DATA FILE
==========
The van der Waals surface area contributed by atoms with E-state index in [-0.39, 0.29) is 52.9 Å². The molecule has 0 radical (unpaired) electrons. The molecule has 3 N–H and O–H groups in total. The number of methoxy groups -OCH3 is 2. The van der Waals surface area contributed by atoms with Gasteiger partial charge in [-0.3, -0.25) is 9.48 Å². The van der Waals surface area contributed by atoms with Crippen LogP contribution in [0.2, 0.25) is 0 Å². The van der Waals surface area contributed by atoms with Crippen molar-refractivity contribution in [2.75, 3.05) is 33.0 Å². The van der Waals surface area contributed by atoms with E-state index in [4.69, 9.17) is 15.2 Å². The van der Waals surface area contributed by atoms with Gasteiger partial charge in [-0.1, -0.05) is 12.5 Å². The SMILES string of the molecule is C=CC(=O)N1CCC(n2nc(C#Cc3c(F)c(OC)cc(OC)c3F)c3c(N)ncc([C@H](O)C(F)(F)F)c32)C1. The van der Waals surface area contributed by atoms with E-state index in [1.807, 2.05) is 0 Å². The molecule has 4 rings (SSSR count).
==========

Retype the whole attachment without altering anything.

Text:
The van der Waals surface area contributed by atoms with E-state index in [-0.39, 0.29) is 52.9 Å². The molecule has 0 radical (unpaired) electrons. The molecule has 3 N–H and O–H groups in total. The number of methoxy groups -OCH3 is 2. The van der Waals surface area contributed by atoms with Gasteiger partial charge in [-0.3, -0.25) is 9.48 Å². The van der Waals surface area contributed by atoms with Crippen LogP contribution in [0.2, 0.25) is 0 Å². The van der Waals surface area contributed by atoms with Crippen molar-refractivity contribution in [2.75, 3.05) is 33.0 Å². The van der Waals surface area contributed by atoms with E-state index in [4.69, 9.17) is 15.2 Å². The van der Waals surface area contributed by atoms with Gasteiger partial charge in [-0.1, -0.05) is 12.5 Å². The SMILES string of the molecule is C=CC(=O)N1CCC(n2nc(C#Cc3c(F)c(OC)cc(OC)c3F)c3c(N)ncc([C@H](O)C(F)(F)F)c32)C1. The van der Waals surface area contributed by atoms with E-state index in [1.807, 2.05) is 0 Å². The molecule has 4 rings (SSSR count).